Longtime Alderman Mike Matson announced his decision to run for mayor of Davenport on Tuesday night, becoming the first candidate to publicly declare candidacy for an open seat that will likely draw more challengers in the months to come.
As the city’s mayor, Matson said he would focus on ways to spend tax dollars efficiently and expand educational opportunities for area residents. He said his career in the U.S. Army makes him “uniquely qualified to be a leader and strong voice for the Rock Island Arsenal,” the region’s largest employer. And if elected, he said he wants to create a safer Davenport by reducing crime, saying public safety would be his “No. 1 priority.”
“As your mayor, I will be a voice for everyone,” Matson said, speaking to a small gathering of supporters from a short stage inside Modern Woodmen Park. “We must invest in our people and our community. I see Davenport as a place where businesses want to grow and where every citizen is able to enjoy that prosperity. I see Davenport as a place to come and live the American dream.”
Matson’s decision to run comes two months after Davenport Mayor Frank Klipsch made a surprise announcement that he would not seek a third term, laying the foundation for a wide-open field to become the city’s next top elected official. In making his decision not to run again, Klipsch, whose term expires in 2020, said he wished to spend more time with his family.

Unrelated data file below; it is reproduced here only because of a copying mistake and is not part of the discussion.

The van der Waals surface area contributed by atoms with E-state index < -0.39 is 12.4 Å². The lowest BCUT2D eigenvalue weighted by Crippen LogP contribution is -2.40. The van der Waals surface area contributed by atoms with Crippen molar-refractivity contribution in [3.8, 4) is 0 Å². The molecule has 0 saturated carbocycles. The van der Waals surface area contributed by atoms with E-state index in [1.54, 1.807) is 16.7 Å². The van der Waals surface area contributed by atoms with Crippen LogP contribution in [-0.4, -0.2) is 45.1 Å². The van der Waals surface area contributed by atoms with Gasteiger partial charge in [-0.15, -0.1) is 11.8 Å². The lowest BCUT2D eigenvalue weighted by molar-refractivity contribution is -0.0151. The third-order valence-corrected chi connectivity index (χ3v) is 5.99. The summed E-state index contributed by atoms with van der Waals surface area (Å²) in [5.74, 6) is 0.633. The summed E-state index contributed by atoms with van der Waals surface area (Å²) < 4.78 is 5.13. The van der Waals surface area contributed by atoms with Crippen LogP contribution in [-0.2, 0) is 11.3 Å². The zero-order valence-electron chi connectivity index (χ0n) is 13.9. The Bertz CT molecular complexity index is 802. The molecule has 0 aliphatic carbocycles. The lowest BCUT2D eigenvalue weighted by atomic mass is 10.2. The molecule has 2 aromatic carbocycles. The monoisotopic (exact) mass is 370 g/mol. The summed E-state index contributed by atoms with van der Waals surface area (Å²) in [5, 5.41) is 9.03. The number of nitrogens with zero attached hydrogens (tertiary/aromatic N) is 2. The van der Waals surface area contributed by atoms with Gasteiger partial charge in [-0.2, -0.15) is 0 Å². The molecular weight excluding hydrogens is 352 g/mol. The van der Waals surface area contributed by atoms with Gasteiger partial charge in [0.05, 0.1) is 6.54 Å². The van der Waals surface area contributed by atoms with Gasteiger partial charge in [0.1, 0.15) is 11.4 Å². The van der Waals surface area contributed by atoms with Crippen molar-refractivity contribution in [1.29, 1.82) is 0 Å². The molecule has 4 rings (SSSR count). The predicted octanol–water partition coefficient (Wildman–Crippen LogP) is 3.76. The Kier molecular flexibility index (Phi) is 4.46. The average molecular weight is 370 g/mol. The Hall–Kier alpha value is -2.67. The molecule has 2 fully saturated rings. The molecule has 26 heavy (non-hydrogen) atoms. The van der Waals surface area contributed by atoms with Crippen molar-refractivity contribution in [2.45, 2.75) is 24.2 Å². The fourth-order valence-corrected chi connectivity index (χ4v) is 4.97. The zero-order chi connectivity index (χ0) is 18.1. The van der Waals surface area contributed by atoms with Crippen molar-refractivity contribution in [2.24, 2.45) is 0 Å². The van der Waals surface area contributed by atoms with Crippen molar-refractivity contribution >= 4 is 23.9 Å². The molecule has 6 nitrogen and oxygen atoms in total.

Matson, an Army veteran and Junior ROTC instructor with Davenport’s Central High School, began his political career representing the city’s 8th Ward in 2008. After the ward map was redrawn following the last U.S. Census, he won election to represent the 7th Ward, a position he’s held since.
Other supporters talked up Matson on Tuesday ahead of his announcement, including Bill Churchill, a member of the city’s Riverfront Improvement Commission. Churchill, also a veteran, pointed to Matson’s military career as an example of his ability to lead, saying Matson “has been in the trenches both literally and figuratively.”
Also coming out to bat for Matson was Jazmin Newton-Butt, a local attorney and community leader who’s involved with organizations including LULAC Iowa and the Greater QC Hispanic Chamber. Explaining her decision to support Matson, Newton-Butt recalled a contentious proposal in City Hall that would have taken a lot of power away from the city’s Civil Rights Commission, which later collapsed under the weight of staunch opposition led by several community groups.
“He stood against that instantly,” Newton-Butt said, adding that Matson’s position did not reflect the majority opinion of council members at the time.
The bid for mayor isn’t Matson’s first try at a higher office.
In 2017, Matson briefly sought the Democratic nomination for governor but dropped out of the primary race early. Wealthy Des Moines business executive Fred Hubbell won that contest only to be defeated by Republican Gov. Kim Reynolds during the November general election.
With the next round of municipal elections still months away, there’s plenty of time for other mayoral candidates to join the race. The Scott County Auditor’s office hasn’t even begun accepting nominating petitions for candidates, and filing deadlines are usually in August.
While Matson has the field of declared candidates to himself at the moment, he could see a challenger emerge soon. Alderwoman Rita Rawson, 5th Ward, says she’s exploring the possibility of a run, a decision she plans to make by mid-February.